Over the last few years, there have been thousands of reported rideshare sexual assault allegations across the country – a fair number of those in Florida. Filing civil sexual assault lawsuits against rideshare companies like Uber or Lyft is somewhat complicated by the fact that drivers are not employees, but independent contractors. As such, they can not be held vicariously liable for the actions of employees for wrongdoing on-the-job.
However, as our Palm Beach sexual assault attorneys can explain, they can be held responsible for direct negligence with respect to inadequate background checks and failure to warn passengers of a driver with a violent criminal record. There may in fact be several legal theories upon which you may base a successful claim against Uber, Lyft, or other rideshare company for failure to protect against sexual assault. This is true for drivers as well as passengers (as both have reportedly been attacked).
Two recent Florida rideshare liability lawsuits allege systemic shortcomings with respect to adequate background checks of drivers. One of those cases involves sexual assault, the other identity theft. (Even though the alleged crimes were dissimilar, the underlying issue with prior criminal records can establish a pattern.)
In one of those cases, a young woman in Tampa alleges an Uber driver sexually assaulted her after she scheduled a ride home after a night out. She was intoxicated, she said, and did the right thing by calling for an Uber driver to get her home safely. But according to the sheriff’s office, he did not take her home. Instead, he sexually assaulted her over a period of 4 hours. Eventually, he took her to the hotel where her friends were staying. Her friends said she returned with undergarments askew and having soiled herself. The following morning, after piecing together what happened, she went to a rape crisis center and underwent a sexual assault exam. When later questioned by police, the driver – who was twice the victim’s age – admitted to engaging in sexual intercourse with her, but insisted it was consensual. However, she said she was so impaired she has no memory of what happened. She did not consent – and could not have consented given how impaired she was.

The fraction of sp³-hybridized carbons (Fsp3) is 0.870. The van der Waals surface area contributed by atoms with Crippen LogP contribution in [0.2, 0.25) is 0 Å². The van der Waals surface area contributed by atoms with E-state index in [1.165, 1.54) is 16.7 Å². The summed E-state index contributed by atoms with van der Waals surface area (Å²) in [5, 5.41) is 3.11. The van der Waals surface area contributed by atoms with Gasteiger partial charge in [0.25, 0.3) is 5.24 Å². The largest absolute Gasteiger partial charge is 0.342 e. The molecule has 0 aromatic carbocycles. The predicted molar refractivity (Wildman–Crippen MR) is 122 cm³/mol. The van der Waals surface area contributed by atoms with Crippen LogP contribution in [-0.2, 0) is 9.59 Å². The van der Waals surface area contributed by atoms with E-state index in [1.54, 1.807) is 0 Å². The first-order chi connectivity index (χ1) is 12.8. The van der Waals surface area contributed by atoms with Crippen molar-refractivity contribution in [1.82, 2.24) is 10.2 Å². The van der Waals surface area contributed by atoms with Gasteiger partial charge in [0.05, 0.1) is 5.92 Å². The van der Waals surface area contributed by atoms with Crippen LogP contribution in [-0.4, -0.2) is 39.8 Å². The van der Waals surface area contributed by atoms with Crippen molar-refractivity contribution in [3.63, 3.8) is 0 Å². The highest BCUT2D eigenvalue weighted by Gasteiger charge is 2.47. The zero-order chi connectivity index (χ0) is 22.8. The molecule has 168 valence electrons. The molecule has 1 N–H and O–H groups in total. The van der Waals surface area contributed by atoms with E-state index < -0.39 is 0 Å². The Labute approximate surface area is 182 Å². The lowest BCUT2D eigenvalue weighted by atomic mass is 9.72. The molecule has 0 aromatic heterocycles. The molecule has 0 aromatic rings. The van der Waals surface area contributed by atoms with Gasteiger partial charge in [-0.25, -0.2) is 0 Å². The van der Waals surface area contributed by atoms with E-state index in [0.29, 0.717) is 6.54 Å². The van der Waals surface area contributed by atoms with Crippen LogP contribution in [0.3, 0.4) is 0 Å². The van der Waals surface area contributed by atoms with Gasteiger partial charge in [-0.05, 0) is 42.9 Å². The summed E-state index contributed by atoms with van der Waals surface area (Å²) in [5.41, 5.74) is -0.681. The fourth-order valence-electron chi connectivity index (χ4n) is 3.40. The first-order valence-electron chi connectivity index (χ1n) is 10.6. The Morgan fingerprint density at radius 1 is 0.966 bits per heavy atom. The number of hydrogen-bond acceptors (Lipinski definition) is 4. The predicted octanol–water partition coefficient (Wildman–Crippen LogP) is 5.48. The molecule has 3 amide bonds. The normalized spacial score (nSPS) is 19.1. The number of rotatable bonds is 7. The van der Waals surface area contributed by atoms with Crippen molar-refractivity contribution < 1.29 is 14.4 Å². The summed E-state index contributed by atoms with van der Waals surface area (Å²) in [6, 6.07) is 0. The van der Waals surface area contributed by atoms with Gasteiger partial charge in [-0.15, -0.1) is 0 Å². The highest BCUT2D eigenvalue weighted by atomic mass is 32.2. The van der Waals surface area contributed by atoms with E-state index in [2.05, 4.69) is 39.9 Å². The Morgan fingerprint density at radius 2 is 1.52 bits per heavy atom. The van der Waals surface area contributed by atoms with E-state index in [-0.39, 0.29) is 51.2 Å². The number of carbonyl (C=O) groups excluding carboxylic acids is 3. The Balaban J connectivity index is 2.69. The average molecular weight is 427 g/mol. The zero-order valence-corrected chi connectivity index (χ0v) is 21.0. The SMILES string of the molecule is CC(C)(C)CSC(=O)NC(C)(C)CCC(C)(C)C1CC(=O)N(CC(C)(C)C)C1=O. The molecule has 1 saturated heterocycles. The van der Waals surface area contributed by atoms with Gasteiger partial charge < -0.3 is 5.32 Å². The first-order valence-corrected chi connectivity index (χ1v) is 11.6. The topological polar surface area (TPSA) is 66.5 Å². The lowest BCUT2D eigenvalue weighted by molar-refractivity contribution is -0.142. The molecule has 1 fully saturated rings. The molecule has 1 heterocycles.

The driver was arrested for sexual battery and has pleaded not guilty. But the Florida civil sexual assault lawsuit against Uber alleges the driver should never have been working for that company to begin with – especially knowing he’d be entrusted with the safety of vulnerable passengers absent any direct supervision. Continue reading